Battles of Tolkien

My most recent acquisition is “The Soldier” by Chris McNab and was procured from ABE Books for a tiny sum. I bought this book after reading a very comprehensive review of it on the Man of Tin blog. The edition I have was only published last year and is very up to date. The book endeavours to describe the personal experiences of soldiers from the Seven Years War to present conflicts. It is a really well put together book filled with useful information and excellent illustrations and detailed colour plates of uniformed soldiers. It is best described as an “Eyewitness Guide” style book for adults.

The Soldier

Napoleonic Voltigeurs and a Small Mishap.

I completed the 40mm French Napoleonic voltigeurs some time ago but only finally varnished and photographed them in December of last year, so I thought it was about time I actually posted them. I am very pleased with how they turned out as they capture the shiny toy soldier look rather well. The figures are home cast from Zinnbrigade moulds and painted with acrylics and then gloss varnished.

voltigeurs-front

voltigeurs-rear

The voltigeurs will join the nascent French army opposing the equally growing Tasmanian and Imperial forces.  They will of course, and despite any anachronisms, participate in future battle games involving a fictitious Victorian conflict after the fashion of “The Great War in England in 1897” by William Le Queux.

voltigeurs-march

voltigeurs-advancing

On a more frustrating note, a few hours before I prepared this post I was moving stuff around and managed drop a tin full of the 20mm WWII British that I posted about last November. It proved to be something of a disaster as I now have a tin full of figures with chipped paint and bent weapons. There is also one figure that will probably require some deft work with the soldering iron. The temptation is simply to ditch the figures and buy replacements to paint or to strip them back entirely and repaint them from scratch.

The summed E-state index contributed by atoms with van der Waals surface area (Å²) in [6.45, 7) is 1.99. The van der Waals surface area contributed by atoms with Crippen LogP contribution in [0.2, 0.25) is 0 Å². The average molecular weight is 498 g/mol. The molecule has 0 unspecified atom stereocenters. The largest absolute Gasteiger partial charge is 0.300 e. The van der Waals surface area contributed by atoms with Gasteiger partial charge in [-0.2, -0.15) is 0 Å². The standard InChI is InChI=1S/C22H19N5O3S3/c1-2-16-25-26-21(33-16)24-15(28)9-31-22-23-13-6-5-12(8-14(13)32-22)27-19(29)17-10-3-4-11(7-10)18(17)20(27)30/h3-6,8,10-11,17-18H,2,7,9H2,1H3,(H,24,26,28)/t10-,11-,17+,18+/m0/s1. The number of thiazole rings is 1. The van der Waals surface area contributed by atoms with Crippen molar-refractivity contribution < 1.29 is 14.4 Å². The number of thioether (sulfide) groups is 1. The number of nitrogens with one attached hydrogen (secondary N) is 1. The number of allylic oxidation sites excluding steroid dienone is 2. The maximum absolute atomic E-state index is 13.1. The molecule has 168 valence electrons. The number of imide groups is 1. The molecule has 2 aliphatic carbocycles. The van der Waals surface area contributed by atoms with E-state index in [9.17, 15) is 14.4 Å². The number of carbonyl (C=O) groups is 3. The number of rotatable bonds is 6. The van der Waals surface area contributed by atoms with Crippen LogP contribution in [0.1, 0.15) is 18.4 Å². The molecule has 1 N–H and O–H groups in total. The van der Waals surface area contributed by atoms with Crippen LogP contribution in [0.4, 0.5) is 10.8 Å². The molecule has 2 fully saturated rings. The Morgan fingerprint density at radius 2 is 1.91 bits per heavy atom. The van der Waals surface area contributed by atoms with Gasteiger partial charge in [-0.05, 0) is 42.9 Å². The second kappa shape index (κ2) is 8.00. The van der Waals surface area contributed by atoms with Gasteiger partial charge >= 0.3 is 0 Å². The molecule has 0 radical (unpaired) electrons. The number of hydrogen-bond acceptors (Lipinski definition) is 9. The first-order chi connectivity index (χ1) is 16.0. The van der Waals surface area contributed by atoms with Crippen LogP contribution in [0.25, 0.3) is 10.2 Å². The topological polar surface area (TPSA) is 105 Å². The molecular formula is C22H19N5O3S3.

I have, for the moment, set them aside until I can do an assessment with a calm analytical eye. I may simply get away with careful retouching of the damage but it is still immensely disheartening. Needless to say it will be a long while before my WWII British will be ready to take to the field again.

Garde Mobile Toy Soldiers

This batch of toy soldiers are from Irregular Miniatures’ 42mm Franco-Prussian War range that I have painted up as some better equipped Garde Mobile from 1870. They are, as usual painted using acrylics and varnished liberally to give them that glossy toy soldier look that I have come to prefer

garde-mobile-parade-front

garde-mobile-march-past

garde-mobile-parade-rear

The Garde Mobile came into being in 1868 to provide the French with an army reserve in the fashion of the Prussian Landwher. However, they were a somewhat neglected force and the quality of training and equipment they received was quite variable , those from rural areas being worse off compared to those units from the large towns and cities.

I also have some more French in the form of home cast Napoleonic voltigeurs but I haven’t photographed them yet. They will be the subject of my next post.

Battledress Brown, Hedges and a Highland Fling.

With an impending WWII game, I felt that I should finally finish some British for Normandy and the European theatre.  The figures are, I believe, old Hinchcliffe 20mm that I bought of EBay a couple of years ago and promptly stored them. Most of the figures are riflemen in various poses, with one officer and a PIAT. I originally had not intended to paint them as I thought they were already painted to a reasonable standard but I noticed the paint work was worn in a few places and one thing led to another. I completed the repaint back at the start of the year but have only just flocked the bases.

ww2-british

advancing-british

british-firing

en-garde

piat  british-officer

I have also recently completed some hedges. I made four lengths of hedge from an old unused luffa sponge.  It had been knocking about in a draw for quite a few years while I worked out the best way of turning it into a useful piece of terrain. I cut the sponge into quarters along the axis and then glued the pieces to MDF. I added some gravel to texture the bases and help conceal the bottom of the hedge. I spray painted the lot in dark brown and then over painted it to provide some contrast. Finally I flocked the top of the hedge and the base. The photo below is a sample to show how they turned out.

hedge